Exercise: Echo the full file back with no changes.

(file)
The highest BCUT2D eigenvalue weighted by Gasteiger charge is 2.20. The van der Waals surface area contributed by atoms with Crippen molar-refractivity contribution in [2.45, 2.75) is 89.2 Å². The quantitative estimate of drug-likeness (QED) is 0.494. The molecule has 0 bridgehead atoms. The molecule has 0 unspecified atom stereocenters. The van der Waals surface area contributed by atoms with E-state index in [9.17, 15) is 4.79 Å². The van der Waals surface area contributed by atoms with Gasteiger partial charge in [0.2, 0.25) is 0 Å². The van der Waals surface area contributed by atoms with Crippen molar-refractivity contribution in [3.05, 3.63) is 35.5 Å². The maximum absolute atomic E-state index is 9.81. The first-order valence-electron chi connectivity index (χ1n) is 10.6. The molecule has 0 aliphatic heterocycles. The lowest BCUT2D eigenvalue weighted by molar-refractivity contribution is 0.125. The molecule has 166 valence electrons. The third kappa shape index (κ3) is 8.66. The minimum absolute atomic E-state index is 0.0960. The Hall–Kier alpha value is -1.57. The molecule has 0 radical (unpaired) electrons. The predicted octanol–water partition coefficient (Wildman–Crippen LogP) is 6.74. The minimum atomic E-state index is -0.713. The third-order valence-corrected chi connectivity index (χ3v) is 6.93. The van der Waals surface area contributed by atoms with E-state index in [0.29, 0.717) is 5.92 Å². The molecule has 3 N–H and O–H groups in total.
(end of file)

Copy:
The highest BCUT2D eigenvalue weighted by Gasteiger charge is 2.20. The van der Waals surface area contributed by atoms with Crippen molar-refractivity contribution in [2.45, 2.75) is 89.2 Å². The quantitative estimate of drug-likeness (QED) is 0.494. The molecule has 0 bridgehead atoms. The molecule has 0 unspecified atom stereocenters. The van der Waals surface area contributed by atoms with E-state index in [9.17, 15) is 4.79 Å². The van der Waals surface area contributed by atoms with Gasteiger partial charge in [0.2, 0.25) is 0 Å². The van der Waals surface area contributed by atoms with Crippen molar-refractivity contribution in [3.05, 3.63) is 35.5 Å². The maximum absolute atomic E-state index is 9.81. The first-order valence-electron chi connectivity index (χ1n) is 10.6. The molecule has 0 aliphatic heterocycles. The lowest BCUT2D eigenvalue weighted by molar-refractivity contribution is 0.125. The molecule has 166 valence electrons. The third kappa shape index (κ3) is 8.66. The minimum absolute atomic E-state index is 0.0960. The Hall–Kier alpha value is -1.57. The molecule has 0 radical (unpaired) electrons. The predicted octanol–water partition coefficient (Wildman–Crippen LogP) is 6.74. The minimum atomic E-state index is -0.713. The third-order valence-corrected chi connectivity index (χ3v) is 6.93. The van der Waals surface area contributed by atoms with E-state index in [0.29, 0.717) is 5.92 Å². The molecule has 3 N–H and O–H groups in total.